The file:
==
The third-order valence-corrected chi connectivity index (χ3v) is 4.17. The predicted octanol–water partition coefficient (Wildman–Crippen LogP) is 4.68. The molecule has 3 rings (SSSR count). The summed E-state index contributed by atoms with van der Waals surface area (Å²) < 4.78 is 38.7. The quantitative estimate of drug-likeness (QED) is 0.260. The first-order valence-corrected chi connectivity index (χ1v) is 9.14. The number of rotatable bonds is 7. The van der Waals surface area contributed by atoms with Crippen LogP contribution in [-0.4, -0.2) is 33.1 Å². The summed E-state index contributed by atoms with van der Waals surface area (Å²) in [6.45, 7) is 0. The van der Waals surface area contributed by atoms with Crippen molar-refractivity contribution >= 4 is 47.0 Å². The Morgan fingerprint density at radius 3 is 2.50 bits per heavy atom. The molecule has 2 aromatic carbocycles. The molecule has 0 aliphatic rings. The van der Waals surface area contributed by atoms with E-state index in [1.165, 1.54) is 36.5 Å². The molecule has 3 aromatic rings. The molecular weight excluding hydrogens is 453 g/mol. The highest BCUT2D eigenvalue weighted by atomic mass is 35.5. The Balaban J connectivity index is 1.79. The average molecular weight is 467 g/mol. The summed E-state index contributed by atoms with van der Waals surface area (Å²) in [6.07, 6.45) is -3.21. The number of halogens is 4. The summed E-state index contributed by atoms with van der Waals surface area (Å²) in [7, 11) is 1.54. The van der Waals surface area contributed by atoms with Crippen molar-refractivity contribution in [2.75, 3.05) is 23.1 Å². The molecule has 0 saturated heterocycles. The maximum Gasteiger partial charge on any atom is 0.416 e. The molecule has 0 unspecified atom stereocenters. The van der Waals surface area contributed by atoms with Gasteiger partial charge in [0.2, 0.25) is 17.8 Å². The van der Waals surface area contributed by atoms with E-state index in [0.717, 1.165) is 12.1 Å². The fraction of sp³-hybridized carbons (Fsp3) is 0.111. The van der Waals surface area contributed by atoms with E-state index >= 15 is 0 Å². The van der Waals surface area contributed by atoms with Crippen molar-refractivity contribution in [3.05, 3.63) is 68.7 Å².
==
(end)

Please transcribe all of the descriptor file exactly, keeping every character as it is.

The third-order valence-corrected chi connectivity index (χ3v) is 4.17. The predicted octanol–water partition coefficient (Wildman–Crippen LogP) is 4.68. The molecule has 3 rings (SSSR count). The summed E-state index contributed by atoms with van der Waals surface area (Å²) < 4.78 is 38.7. The quantitative estimate of drug-likeness (QED) is 0.260. The first-order valence-corrected chi connectivity index (χ1v) is 9.14. The number of rotatable bonds is 7. The van der Waals surface area contributed by atoms with Crippen LogP contribution in [-0.4, -0.2) is 33.1 Å². The summed E-state index contributed by atoms with van der Waals surface area (Å²) in [6.45, 7) is 0. The van der Waals surface area contributed by atoms with Crippen molar-refractivity contribution >= 4 is 47.0 Å². The Morgan fingerprint density at radius 3 is 2.50 bits per heavy atom. The molecule has 2 aromatic carbocycles. The molecule has 0 aliphatic rings. The van der Waals surface area contributed by atoms with E-state index in [1.165, 1.54) is 36.5 Å². The molecule has 3 aromatic rings. The molecular weight excluding hydrogens is 453 g/mol. The highest BCUT2D eigenvalue weighted by atomic mass is 35.5. The Balaban J connectivity index is 1.79. The average molecular weight is 467 g/mol. The summed E-state index contributed by atoms with van der Waals surface area (Å²) in [6.07, 6.45) is -3.21. The number of halogens is 4. The summed E-state index contributed by atoms with van der Waals surface area (Å²) in [7, 11) is 1.54. The van der Waals surface area contributed by atoms with Crippen molar-refractivity contribution in [2.75, 3.05) is 23.1 Å². The molecule has 0 saturated heterocycles. The maximum Gasteiger partial charge on any atom is 0.416 e. The molecule has 0 unspecified atom stereocenters. The van der Waals surface area contributed by atoms with Gasteiger partial charge in [0.2, 0.25) is 17.8 Å². The van der Waals surface area contributed by atoms with E-state index in [0.717, 1.165) is 12.1 Å². The fraction of sp³-hybridized carbons (Fsp3) is 0.111. The van der Waals surface area contributed by atoms with E-state index >= 15 is 0 Å². The van der Waals surface area contributed by atoms with Crippen molar-refractivity contribution in [3.05, 3.63) is 68.7 Å².